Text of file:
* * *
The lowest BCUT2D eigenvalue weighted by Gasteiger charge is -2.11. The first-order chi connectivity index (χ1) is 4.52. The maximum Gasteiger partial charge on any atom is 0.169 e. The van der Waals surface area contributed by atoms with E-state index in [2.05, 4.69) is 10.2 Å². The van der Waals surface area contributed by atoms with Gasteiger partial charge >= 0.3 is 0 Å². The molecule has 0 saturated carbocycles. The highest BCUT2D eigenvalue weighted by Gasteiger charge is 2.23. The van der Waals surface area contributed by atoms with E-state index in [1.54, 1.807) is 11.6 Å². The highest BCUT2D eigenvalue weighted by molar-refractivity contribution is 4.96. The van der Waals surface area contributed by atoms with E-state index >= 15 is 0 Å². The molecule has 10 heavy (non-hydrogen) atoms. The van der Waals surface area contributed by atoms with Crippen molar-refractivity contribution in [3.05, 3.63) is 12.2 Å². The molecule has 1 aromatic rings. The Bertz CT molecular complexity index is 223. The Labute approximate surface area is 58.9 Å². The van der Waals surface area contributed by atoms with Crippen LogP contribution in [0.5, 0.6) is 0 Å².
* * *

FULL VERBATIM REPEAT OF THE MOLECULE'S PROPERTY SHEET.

The lowest BCUT2D eigenvalue weighted by Gasteiger charge is -2.11. The first-order chi connectivity index (χ1) is 4.52. The maximum Gasteiger partial charge on any atom is 0.169 e. The van der Waals surface area contributed by atoms with E-state index in [2.05, 4.69) is 10.2 Å². The van der Waals surface area contributed by atoms with Gasteiger partial charge >= 0.3 is 0 Å². The molecule has 0 saturated carbocycles. The highest BCUT2D eigenvalue weighted by Gasteiger charge is 2.23. The van der Waals surface area contributed by atoms with E-state index in [1.54, 1.807) is 11.6 Å². The highest BCUT2D eigenvalue weighted by molar-refractivity contribution is 4.96. The van der Waals surface area contributed by atoms with E-state index >= 15 is 0 Å². The molecule has 10 heavy (non-hydrogen) atoms. The van der Waals surface area contributed by atoms with Crippen molar-refractivity contribution in [3.05, 3.63) is 12.2 Å². The molecule has 1 aromatic rings. The Bertz CT molecular complexity index is 223. The Labute approximate surface area is 58.9 Å². The van der Waals surface area contributed by atoms with Crippen LogP contribution in [0.5, 0.6) is 0 Å².